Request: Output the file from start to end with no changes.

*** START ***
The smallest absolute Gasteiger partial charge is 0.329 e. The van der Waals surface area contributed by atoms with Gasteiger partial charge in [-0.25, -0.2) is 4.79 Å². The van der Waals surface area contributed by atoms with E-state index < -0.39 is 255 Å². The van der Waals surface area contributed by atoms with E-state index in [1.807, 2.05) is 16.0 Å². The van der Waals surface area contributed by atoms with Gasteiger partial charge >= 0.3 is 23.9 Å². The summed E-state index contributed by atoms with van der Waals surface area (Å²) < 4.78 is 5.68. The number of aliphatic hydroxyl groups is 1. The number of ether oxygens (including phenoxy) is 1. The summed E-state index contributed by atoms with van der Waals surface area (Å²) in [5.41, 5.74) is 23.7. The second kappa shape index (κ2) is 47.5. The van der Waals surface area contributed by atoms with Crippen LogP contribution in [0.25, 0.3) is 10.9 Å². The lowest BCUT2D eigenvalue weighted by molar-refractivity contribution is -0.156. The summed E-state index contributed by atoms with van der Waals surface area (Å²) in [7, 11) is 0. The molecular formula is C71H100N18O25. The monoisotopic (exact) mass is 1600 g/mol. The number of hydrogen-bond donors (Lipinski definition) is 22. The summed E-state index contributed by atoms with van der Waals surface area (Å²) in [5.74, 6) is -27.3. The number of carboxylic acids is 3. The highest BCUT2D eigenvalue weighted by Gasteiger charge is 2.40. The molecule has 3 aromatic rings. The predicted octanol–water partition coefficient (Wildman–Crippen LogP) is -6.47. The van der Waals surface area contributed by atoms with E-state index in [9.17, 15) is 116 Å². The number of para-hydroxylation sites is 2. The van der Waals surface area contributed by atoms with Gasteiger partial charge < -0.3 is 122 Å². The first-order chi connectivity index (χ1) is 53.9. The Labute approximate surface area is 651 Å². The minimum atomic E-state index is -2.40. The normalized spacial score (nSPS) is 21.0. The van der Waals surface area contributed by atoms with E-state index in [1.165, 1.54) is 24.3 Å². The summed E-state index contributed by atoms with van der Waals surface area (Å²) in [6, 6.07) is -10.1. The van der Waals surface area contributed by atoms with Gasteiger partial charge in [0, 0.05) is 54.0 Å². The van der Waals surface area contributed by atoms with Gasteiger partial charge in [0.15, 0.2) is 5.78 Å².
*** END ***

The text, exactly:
The smallest absolute Gasteiger partial charge is 0.329 e. The van der Waals surface area contributed by atoms with Gasteiger partial charge in [-0.25, -0.2) is 4.79 Å². The van der Waals surface area contributed by atoms with E-state index < -0.39 is 255 Å². The van der Waals surface area contributed by atoms with E-state index in [1.807, 2.05) is 16.0 Å². The van der Waals surface area contributed by atoms with Gasteiger partial charge >= 0.3 is 23.9 Å². The summed E-state index contributed by atoms with van der Waals surface area (Å²) < 4.78 is 5.68. The number of aliphatic hydroxyl groups is 1. The number of ether oxygens (including phenoxy) is 1. The summed E-state index contributed by atoms with van der Waals surface area (Å²) in [5.41, 5.74) is 23.7. The second kappa shape index (κ2) is 47.5. The van der Waals surface area contributed by atoms with Crippen LogP contribution in [0.25, 0.3) is 10.9 Å². The lowest BCUT2D eigenvalue weighted by molar-refractivity contribution is -0.156. The summed E-state index contributed by atoms with van der Waals surface area (Å²) in [7, 11) is 0. The molecular formula is C71H100N18O25. The monoisotopic (exact) mass is 1600 g/mol. The number of hydrogen-bond donors (Lipinski definition) is 22. The summed E-state index contributed by atoms with van der Waals surface area (Å²) in [5.74, 6) is -27.3. The number of carboxylic acids is 3. The highest BCUT2D eigenvalue weighted by Gasteiger charge is 2.40. The molecule has 3 aromatic rings. The predicted octanol–water partition coefficient (Wildman–Crippen LogP) is -6.47. The van der Waals surface area contributed by atoms with E-state index in [9.17, 15) is 116 Å². The number of para-hydroxylation sites is 2. The van der Waals surface area contributed by atoms with Gasteiger partial charge < -0.3 is 122 Å². The first-order chi connectivity index (χ1) is 53.9. The Labute approximate surface area is 651 Å². The minimum atomic E-state index is -2.40. The normalized spacial score (nSPS) is 21.0. The van der Waals surface area contributed by atoms with E-state index in [1.165, 1.54) is 24.3 Å². The summed E-state index contributed by atoms with van der Waals surface area (Å²) in [6, 6.07) is -10.1. The van der Waals surface area contributed by atoms with Gasteiger partial charge in [0, 0.05) is 54.0 Å². The van der Waals surface area contributed by atoms with Gasteiger partial charge in [0.15, 0.2) is 5.78 Å².